## Find The Merge Point Of Two Lists

### September 2, 2016

Given two lists, the merge point is the point after which the two lists are identical and can be merged. For instance, given the lists (a b c x y z) and (g h i x y z), the merge point is at (x y z). If the last items in the two lists differ, the merge point is null; if the two lists are the same, the entire list is the merge point.

Your task is to write a program that finds the merge point of two lists; it should return the unique prefix of the first list, the unique prefix of the second list, and the common suffix of the two lists. When you are finished, you are welcome to read or run a suggested solution, or to post your own solution or discuss the exercise in the comments below.

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### 11 Responses to “Find The Merge Point Of Two Lists”

1. Daniel said

Here’s a solution in Java.

```import java.util.ArrayList;
import java.util.Collections;
import java.util.List;

public class MergePoint {
public static class Result<T> {
public List<T> prefix1 = new ArrayList<>();
public List<T> prefix2 = new ArrayList<>();
public List<T> suffix = new ArrayList<>();
}

public static <T> Result<T> merge_point(List<T> l1, List<T> l2) {
Result<T> result = new Result<>();
int suffix_len = 0;
while (true) {
int index1 = l1.size() - 1 - suffix_len;
int index2 = l2.size() - 1 - suffix_len;
if (index1 < 0 || index2 < 0) break;
if (!l1.get(index1).equals(l2.get(index2))) break;
++suffix_len;
}
for (int i = 0; i < l1.size() - suffix_len; ++i)
for (int i = 0; i < l2.size() - suffix_len; ++i)
for (int i = l1.size() - suffix_len; i < l1.size(); ++i)
return result;
}

public static void main(String[] args) {
List<Character> l1 = new ArrayList<>();
Collections.addAll(l1, 'a', 'b', 'c', 'x', 'y', 'z');
List<Character> l2 = new ArrayList<>();
Collections.addAll(l2, 'g', 'h', 'i', 'x', 'y', 'z');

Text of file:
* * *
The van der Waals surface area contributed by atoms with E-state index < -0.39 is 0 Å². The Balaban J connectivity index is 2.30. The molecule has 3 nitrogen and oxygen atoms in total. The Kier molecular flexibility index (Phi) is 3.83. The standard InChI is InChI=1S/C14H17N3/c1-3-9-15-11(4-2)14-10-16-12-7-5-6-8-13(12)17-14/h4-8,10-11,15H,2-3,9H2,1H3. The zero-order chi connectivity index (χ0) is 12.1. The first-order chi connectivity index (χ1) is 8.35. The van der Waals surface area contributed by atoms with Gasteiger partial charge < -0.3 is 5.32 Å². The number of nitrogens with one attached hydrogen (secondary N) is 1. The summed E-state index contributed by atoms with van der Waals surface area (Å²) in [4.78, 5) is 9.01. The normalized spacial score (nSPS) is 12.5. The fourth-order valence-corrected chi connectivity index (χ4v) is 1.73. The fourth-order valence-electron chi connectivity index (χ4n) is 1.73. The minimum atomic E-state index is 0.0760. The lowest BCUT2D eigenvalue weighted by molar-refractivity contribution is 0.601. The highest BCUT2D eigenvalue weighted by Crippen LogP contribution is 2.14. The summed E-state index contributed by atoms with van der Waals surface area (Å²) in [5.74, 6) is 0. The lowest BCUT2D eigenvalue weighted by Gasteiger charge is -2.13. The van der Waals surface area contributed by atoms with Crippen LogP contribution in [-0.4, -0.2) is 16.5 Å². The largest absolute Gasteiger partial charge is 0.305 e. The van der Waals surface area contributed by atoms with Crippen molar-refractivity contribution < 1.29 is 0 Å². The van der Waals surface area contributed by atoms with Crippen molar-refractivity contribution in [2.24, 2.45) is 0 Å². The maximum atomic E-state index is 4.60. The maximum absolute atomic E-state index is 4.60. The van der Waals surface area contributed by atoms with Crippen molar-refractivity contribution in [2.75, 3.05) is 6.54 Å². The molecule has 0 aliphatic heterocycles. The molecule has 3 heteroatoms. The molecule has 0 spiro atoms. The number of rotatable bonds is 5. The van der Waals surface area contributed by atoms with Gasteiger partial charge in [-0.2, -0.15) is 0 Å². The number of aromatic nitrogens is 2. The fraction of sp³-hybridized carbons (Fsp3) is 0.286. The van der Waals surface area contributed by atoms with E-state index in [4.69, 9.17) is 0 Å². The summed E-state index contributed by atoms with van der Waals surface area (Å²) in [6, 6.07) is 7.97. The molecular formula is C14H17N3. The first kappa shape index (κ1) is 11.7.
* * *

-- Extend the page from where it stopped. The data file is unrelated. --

Result<Character> result = merge_point(l1, l2);
System.out.print("List 1 Unique Prefix\n" + result.prefix1 + "\n\n");
System.out.print("List 2 Unique Prefix\n" + result.prefix2 + "\n\n");
System.out.print("Common Suffix\n" + result.suffix + "\n");
}
}
```

Output:

```List 1 Unique Prefix
[a, b, c]

List 2 Unique Prefix
[g, h, i]

Common Suffix
[x, y, z]
```
2. Zack said

Here is one for Julia (0.000088 sec to execute, applying a total of 64 memory allocations).

function main{T = ny
x, y = x_, y_
else
x, y = y_, x_
nx, ny = ny, nx
end

dn = ny – nx # negative difference of lengths

for i = (nx – ny + 1):(nx – 1)
j = dn + i

if all(x[i:end] .== y[j:end])
return x[1:(i-1)], y[1:(j-1)], x[i:end]
end
end

return x_, y_, Array(T, 0)
end

This code is optimized for unequal lists, although it works quite fast on equal ones too. As usual, no external libraries were used.

3. Zack said

For some reason the code didn’t paste properly. Here it is again, this time on a .png file: https://app.box.com/s/0fhupoyexwx26dv6trb7ud8mgs30ntz9

4. In Common Lisp :

```(defun merge-point (lst1 lst2)
(let ((res (merge-point-helper (reverse lst1)
(reverse lst2)
nil)))
(list (nreverse (car res))

(defun merge-point-helper (lst1 lst2 common)
(if (or (null lst1)
(null lst2))
(list lst1 lst2 common)
(if (equal (car lst1) (car lst2))
(diverge-point
(cdr lst1)
(cdr lst2)
(cons (car lst1) common))
(list lst1 lst2 common))))
```

A few tests:

```CL-USER> (merge-point '(a b c x y z) '(g h i x y z))
((A B C) (G H I) (X Y Z))
CL-USER> (merge-point '(y z) '(g h i x y z))
(NIL (G H I X) (Y Z))
```
5. An error in my last comment, the code is :

```(defun merge-point (lst1 lst2)